He began to read:
Pyotr Legere grew up in Moscow, the only child of Galina Yemchevya, chief translator for the Kremlin, and Giles Legere, a trade legate for a prestigious Parisian and New York art gallery, in permanent residence in Moscow. An attached client list included everyone from the president, select Kremlin ministers, and FSB top-tier officers, to the oligarch overlords, who, in league with the Kremlin, ran the major businesses in Russia.
Jack came to a photo of Pyotr. Though black-and-white and slightly blurred, the photo revealed a darkly handsome man in his late twenties, with a long face. A distinctly Gallic nose and deep-set eyes leant him the curiously anachronistic demeanor of an eighteenth-century swashbuckler.
Pyotr owned a bookstore in central Moscow, a shop specializing in technical manuals, but occasionally he also sold paintings, doubtless left over from his father’s personal collection, though he had been seen purchasing the odd painting at auction. In addition, he operated a Web site, connected with the store, which offered specialized technical apps for mobile phones and tablets. Very cutting edge.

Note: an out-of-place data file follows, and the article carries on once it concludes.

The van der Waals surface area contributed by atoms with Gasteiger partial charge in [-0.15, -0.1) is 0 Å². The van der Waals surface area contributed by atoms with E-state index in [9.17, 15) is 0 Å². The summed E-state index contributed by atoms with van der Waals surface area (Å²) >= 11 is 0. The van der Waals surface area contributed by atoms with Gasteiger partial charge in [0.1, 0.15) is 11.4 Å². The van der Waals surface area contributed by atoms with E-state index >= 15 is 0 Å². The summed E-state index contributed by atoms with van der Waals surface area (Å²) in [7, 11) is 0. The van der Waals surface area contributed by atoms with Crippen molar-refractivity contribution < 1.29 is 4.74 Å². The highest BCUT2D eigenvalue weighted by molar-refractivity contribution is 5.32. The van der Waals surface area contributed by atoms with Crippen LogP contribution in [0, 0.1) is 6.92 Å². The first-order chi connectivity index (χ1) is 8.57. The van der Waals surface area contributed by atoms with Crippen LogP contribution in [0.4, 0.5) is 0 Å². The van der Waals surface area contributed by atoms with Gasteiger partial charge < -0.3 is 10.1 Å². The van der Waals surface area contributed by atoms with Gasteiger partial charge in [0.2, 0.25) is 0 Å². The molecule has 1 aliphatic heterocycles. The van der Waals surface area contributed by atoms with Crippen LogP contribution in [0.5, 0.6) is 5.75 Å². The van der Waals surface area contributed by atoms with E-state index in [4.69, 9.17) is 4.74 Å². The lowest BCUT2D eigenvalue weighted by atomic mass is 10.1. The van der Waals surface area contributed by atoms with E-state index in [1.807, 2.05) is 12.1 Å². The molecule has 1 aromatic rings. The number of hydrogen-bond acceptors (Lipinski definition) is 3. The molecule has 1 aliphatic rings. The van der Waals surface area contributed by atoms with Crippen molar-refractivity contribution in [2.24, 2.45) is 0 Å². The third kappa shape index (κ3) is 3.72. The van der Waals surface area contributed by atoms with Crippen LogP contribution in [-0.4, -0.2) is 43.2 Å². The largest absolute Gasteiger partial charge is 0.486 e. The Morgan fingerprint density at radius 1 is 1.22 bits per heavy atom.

Jack now turned to the transcript of the debriefing. He went through it slowly and painstakingly, contrasting the words to what he had heard coming from the tape, so that he could almost taste them. He added to this the memory of Pyotr’s photo contained on the micro SD card. This image was most helpful when he came to sections he hadn’t heard. Paull had only played him the relevant parts; he absorbed the complete debriefing as it scrolled slowly across his mobile’s screen.
It was after two a.m. when he finished. Rising, he crossed the living room and went down the short hall, but when he stepped into Paull’s study his boss was nowhere to be seen and neither was the dossier, though Jack performed a thorough search. Probably Paull had gone up to bed. Shrugging, Jack went silently back through the house, letting himself out the back door. He spoke briefly with Lenny, one of the men on guard duty ...